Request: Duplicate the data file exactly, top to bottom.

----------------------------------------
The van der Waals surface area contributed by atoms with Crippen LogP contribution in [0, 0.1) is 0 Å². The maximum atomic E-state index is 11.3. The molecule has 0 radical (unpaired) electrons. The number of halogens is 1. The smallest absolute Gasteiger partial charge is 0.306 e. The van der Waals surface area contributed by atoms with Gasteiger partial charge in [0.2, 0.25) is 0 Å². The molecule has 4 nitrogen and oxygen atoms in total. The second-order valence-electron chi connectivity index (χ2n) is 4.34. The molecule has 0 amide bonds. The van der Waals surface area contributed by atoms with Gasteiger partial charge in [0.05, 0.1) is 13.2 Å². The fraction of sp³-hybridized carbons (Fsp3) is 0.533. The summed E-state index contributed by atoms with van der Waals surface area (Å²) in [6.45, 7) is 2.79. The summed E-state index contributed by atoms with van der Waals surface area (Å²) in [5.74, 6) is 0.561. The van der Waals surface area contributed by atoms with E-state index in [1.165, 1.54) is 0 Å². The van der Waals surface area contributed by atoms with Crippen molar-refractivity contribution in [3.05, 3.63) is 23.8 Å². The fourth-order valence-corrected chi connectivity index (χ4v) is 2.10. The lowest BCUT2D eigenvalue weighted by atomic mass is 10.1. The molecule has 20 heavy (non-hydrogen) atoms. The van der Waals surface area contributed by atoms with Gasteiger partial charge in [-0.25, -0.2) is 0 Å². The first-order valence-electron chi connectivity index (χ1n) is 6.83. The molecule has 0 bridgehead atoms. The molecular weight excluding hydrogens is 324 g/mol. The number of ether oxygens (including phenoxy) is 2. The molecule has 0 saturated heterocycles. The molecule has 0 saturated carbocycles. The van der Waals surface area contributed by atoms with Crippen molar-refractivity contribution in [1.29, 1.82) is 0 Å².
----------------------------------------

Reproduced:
The van der Waals surface area contributed by atoms with Crippen LogP contribution in [0, 0.1) is 0 Å². The maximum atomic E-state index is 11.3. The molecule has 0 radical (unpaired) electrons. The number of halogens is 1. The smallest absolute Gasteiger partial charge is 0.306 e. The van der Waals surface area contributed by atoms with Gasteiger partial charge in [0.2, 0.25) is 0 Å². The molecule has 4 nitrogen and oxygen atoms in total. The second-order valence-electron chi connectivity index (χ2n) is 4.34. The molecule has 0 amide bonds. The van der Waals surface area contributed by atoms with Gasteiger partial charge in [0.05, 0.1) is 13.2 Å². The fraction of sp³-hybridized carbons (Fsp3) is 0.533. The summed E-state index contributed by atoms with van der Waals surface area (Å²) in [6.45, 7) is 2.79. The summed E-state index contributed by atoms with van der Waals surface area (Å²) in [5.74, 6) is 0.561. The van der Waals surface area contributed by atoms with E-state index in [1.165, 1.54) is 0 Å². The van der Waals surface area contributed by atoms with Crippen molar-refractivity contribution in [3.05, 3.63) is 23.8 Å². The fourth-order valence-corrected chi connectivity index (χ4v) is 2.10. The lowest BCUT2D eigenvalue weighted by atomic mass is 10.1. The molecule has 20 heavy (non-hydrogen) atoms. The van der Waals surface area contributed by atoms with Gasteiger partial charge in [-0.25, -0.2) is 0 Å². The first-order valence-electron chi connectivity index (χ1n) is 6.83. The molecule has 0 bridgehead atoms. The molecular weight excluding hydrogens is 324 g/mol. The number of ether oxygens (including phenoxy) is 2. The molecule has 0 saturated heterocycles. The molecule has 0 saturated carbocycles. The van der Waals surface area contributed by atoms with Crippen molar-refractivity contribution in [1.29, 1.82) is 0 Å².